STUDENT PERCEPTION OF CLOSE SOCIAL SUBGROUP INFLUENCE ON STEM DEGREE PERSISTENCE.

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Date: Summer 2021
From: College Student Journal(Vol. 55, Issue 2)
Publisher: Project Innovation (Alabama)
Document Type: Report
Length: 7,774 words
Lexile Measure: 1430L

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Abstract :

Dad? The high school biology teacher? A childhood friend? Understanding who students believe influences their degree persistence will improve student retention and degree attainment. This study examined relationships between student perceptions of close social groups' (i.e., family, friends, and educators; FFEs) influence, motivational factors, and perceived STEM degree attainment. First-year students (N = 247) at a U.S. university were surveyed to investigate how FFE influence and motivational factors serve as predictors of STEM degree persistence. Structural equation modeling was conducted to identify which FFE group/subgroups students perceive contributed to STEM interest, outcome expectations, and self-efficacy; which in-turn influenced major selection and persistence. Friends and mothers were found to directly influence persistence, with STEM interest serving as a partial mediator. Siblings, high school teachers and counselors had an indirect effect. Results indicated students' initial perception of influences may differ from their deeper reflections. Educational implications and future research directions are presented. Keywords: degree persistence, educators, family, friends, parents, siblings, STEM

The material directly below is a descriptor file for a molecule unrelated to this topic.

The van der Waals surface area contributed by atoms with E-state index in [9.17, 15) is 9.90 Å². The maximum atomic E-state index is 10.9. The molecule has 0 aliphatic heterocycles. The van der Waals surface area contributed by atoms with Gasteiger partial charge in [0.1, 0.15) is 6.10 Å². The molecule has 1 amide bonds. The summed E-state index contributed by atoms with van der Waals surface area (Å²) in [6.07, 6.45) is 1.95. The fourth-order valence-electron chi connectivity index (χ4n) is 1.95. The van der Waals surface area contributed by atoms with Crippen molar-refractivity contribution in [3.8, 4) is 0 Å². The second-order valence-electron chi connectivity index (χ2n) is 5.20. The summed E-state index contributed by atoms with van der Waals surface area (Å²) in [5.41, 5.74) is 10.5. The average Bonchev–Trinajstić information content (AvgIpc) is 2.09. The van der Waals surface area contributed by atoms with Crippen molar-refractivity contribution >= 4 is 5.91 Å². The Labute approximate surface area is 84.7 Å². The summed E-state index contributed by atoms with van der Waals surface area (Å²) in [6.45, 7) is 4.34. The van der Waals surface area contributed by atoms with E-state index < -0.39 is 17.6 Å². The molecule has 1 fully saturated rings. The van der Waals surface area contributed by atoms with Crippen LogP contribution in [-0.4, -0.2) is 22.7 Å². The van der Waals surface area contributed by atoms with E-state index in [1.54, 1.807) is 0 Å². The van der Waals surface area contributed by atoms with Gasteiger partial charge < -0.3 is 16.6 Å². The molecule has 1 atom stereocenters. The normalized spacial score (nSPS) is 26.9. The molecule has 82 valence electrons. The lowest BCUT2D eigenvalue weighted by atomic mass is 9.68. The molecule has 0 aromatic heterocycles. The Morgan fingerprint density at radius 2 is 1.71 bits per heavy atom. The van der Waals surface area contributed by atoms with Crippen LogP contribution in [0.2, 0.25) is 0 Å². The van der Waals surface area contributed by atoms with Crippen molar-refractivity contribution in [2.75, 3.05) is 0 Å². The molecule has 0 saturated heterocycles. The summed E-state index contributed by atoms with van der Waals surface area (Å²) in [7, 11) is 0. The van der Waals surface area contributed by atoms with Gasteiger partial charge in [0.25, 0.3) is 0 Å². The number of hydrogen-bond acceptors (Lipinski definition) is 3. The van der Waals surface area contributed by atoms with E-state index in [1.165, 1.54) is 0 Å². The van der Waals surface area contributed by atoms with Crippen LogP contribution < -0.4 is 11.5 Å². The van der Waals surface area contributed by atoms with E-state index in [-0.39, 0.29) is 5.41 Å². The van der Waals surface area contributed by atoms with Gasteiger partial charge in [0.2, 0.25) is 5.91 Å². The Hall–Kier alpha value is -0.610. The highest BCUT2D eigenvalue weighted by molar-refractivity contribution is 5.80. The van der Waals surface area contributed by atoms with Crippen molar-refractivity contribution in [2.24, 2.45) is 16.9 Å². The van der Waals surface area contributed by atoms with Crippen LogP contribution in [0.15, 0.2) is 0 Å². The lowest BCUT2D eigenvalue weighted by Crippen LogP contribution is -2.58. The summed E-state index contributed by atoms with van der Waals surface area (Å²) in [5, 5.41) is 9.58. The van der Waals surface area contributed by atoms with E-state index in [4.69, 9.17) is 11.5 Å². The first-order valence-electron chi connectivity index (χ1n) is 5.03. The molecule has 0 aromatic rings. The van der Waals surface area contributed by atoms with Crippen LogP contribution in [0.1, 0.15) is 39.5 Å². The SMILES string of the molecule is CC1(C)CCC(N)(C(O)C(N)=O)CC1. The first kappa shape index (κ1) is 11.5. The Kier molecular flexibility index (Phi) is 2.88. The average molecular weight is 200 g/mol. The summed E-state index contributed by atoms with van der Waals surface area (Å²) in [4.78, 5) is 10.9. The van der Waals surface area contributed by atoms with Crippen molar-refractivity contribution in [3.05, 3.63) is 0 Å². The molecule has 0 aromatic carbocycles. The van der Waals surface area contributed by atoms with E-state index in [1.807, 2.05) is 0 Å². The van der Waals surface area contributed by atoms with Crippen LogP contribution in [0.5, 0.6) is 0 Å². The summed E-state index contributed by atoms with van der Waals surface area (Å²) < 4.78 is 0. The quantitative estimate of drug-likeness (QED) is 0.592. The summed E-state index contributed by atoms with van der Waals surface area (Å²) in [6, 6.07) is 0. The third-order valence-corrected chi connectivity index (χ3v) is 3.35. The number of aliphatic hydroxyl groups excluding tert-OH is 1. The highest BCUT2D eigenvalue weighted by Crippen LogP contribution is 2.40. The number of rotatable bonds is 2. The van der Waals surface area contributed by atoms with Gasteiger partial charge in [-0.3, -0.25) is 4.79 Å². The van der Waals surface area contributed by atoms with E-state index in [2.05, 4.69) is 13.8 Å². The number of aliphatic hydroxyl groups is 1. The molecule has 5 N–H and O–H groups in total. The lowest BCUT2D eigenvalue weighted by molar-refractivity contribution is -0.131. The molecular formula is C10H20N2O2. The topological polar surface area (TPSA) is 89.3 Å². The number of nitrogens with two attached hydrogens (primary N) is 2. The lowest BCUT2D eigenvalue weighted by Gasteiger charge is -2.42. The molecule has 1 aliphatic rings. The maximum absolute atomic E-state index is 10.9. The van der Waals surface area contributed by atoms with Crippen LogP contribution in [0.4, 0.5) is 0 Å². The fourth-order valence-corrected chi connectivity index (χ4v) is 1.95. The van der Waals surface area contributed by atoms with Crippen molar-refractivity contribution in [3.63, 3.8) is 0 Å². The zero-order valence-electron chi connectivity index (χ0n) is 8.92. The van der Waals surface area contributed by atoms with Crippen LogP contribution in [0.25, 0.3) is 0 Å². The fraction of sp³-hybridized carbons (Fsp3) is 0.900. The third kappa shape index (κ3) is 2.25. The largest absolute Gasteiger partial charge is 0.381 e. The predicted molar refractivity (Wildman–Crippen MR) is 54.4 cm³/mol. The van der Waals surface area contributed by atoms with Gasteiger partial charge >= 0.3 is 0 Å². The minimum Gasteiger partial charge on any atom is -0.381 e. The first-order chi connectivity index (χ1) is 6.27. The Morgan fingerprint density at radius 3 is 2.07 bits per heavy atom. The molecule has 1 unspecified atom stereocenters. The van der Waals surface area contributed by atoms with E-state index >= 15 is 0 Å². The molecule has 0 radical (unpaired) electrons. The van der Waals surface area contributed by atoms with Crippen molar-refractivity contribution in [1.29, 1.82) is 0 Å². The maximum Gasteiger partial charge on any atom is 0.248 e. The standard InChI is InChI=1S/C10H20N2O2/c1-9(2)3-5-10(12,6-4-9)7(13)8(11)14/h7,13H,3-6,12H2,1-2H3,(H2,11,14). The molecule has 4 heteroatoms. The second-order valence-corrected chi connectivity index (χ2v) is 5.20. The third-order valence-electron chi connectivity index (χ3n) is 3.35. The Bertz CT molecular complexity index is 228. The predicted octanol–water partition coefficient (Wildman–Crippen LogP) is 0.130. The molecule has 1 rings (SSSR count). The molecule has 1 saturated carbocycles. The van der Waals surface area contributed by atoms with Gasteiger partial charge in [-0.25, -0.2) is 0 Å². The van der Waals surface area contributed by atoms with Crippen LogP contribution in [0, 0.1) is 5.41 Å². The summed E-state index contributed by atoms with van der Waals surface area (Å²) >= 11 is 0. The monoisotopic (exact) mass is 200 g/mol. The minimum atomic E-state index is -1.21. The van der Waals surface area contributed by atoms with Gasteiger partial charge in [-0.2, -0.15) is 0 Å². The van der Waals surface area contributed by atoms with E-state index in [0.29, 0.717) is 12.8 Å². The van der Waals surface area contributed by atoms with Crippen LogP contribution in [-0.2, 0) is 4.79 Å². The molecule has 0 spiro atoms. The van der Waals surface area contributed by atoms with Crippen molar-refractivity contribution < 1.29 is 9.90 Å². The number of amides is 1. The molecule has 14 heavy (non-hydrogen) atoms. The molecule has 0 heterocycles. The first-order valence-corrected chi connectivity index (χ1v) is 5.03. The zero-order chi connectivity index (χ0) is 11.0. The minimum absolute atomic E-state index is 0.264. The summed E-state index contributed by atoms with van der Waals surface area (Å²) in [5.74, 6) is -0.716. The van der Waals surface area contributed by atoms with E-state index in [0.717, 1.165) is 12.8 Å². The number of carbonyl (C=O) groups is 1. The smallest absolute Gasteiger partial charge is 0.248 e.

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Gale Document Number: GALE|A668596344